Reductions in force, also known as layoffs or RIFs, are an unfortunate, and at times unavoidable, cost of doing business. When a company decides to eliminate a product or cancel a service or is losing money, part of the solution might include reducing headcount.
Reductions are seldom a happy event, though occasionally they are welcomed by one or two people who were already planning to transition. How a company treats people and communicates during turbulent times is an important reflection of its culture and values.
If you are facing a reduction, what can you do as a leader to demonstrate a high degree of respect and empathy for your team?
Layoffs that leave the worst scars are those that are frequent and unpredictable. Employees described one local company with repeated layoffs as a place where “the blood on the hatchet never dries.” That is not the reputation you want. If you must reduce headcount, leaders should spend ample time discussing the reasons for the change and then carefully evaluate who will be affected.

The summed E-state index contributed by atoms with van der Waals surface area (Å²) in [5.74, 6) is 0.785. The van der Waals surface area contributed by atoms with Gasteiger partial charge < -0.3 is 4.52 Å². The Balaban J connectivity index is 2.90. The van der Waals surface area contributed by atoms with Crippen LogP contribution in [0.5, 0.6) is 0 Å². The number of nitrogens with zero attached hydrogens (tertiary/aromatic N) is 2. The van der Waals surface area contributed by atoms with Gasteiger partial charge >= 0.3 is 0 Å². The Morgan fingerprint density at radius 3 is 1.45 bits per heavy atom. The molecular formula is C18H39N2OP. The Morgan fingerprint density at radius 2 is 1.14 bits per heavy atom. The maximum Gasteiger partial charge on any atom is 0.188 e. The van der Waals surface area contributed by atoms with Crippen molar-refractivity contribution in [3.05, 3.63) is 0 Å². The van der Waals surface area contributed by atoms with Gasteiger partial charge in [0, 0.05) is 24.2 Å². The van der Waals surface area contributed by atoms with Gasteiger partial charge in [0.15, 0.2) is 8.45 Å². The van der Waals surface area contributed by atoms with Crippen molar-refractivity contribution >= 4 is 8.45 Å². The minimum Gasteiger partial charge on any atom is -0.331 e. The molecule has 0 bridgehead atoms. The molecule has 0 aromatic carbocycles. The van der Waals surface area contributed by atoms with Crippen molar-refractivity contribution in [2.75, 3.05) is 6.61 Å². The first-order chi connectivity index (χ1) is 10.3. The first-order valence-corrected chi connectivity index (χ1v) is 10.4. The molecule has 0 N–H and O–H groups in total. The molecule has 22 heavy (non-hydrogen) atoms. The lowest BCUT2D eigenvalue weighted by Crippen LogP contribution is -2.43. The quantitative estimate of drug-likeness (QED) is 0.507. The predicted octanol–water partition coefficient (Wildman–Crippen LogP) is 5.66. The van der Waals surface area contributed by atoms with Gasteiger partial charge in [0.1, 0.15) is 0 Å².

Write out a business justification with answers to these questions, and review it with your human resources and legal teams:
• What business change is making a layoff necessary?
• Which role(s) will no longer be needed in the near future and long term?
• Are there upcoming needs or open roles that people can transfer into?
It’s always better to hold
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